Sorry didnt mean to post so many pics...i should have thought about it, the only problem i had doing it that way was the 542's are a little wider than a hard drive and as luck would have it the side of the rom bay lined up nicely with where the side of the hd bay needed to be. I did have a 4u nocking about i could have used and i did strip it down ready to start hacking it up but it was old and grey/cream and a new tower was only £20 and looked a better option at the time. I did plan to put the fuse holders, l.e.d extensions for the drivers and so on in the front bay panels but i nver really got that far, the case and bits are still sat on a shelf collecting dust.
I just used some ali angle for the side plates the drivers sit on, looked cool i guess.
Re the VFD cables, i've not got one or any experience using one so cant really comment sorry.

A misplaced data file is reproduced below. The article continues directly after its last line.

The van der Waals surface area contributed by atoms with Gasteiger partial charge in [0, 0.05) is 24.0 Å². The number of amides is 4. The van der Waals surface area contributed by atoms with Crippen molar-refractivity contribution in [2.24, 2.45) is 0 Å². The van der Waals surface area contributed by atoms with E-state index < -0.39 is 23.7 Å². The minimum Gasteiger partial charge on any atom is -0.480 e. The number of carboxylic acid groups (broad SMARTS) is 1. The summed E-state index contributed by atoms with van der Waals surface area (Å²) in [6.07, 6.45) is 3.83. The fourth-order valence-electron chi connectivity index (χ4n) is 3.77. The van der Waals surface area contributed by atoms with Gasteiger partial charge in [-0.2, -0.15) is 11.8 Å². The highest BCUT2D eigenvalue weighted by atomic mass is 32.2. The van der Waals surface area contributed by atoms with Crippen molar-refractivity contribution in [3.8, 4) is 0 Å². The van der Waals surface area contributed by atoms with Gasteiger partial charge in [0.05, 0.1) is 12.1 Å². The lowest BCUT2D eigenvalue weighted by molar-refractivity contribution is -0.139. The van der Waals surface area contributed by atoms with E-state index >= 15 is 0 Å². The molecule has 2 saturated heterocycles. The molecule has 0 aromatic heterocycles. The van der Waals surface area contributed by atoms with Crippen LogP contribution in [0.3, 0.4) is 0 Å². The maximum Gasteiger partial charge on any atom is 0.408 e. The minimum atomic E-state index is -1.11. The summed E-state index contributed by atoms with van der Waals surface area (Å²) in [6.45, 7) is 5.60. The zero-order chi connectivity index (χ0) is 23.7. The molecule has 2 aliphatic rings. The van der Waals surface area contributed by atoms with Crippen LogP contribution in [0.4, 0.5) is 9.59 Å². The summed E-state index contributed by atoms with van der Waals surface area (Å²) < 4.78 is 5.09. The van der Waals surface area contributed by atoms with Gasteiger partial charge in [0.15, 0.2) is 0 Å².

Shielded cabling, proper star-wired earthing and pull-ups on all inputs whether used or not, is all thats needed... a VFD is nothing more than a big switch-mode PSU. Problems that people have come from running unshielded power and signal side by side for long runs (> a few inches), creating ground loops by not wiring everything back to a common point (or grounding both ends of a shield), not grounding things at all, or in worst cases, powering different parts of the system off different ring mains on different phases (can induce huge ground offsets). Ok the latter is very rare but I discovered it in a commercial premises wired by cowboys (and it did have a P-certificate)
I didn't want anything guassing my precious server data and the VFD is not going in the rack, just the PSU, drivers and possibly the controller. Just wanted to check in case I was throwing the equivalent of a tesla coil in there ;)
I don't have 3 phase, so I don't think your latter scenario will apply (not yet anyway ;) ), although I was thinking of running a seperate wiring feed to the VFD (and possibly the rest of the machine's electronics) from my consumer unit (I have a spare 32A RCD), just to keep it isolated from the rest of my "stuff".
Very important you use Star grounding and run all earths and shielding back to this star point. That includes the VFD and it's cable shielding.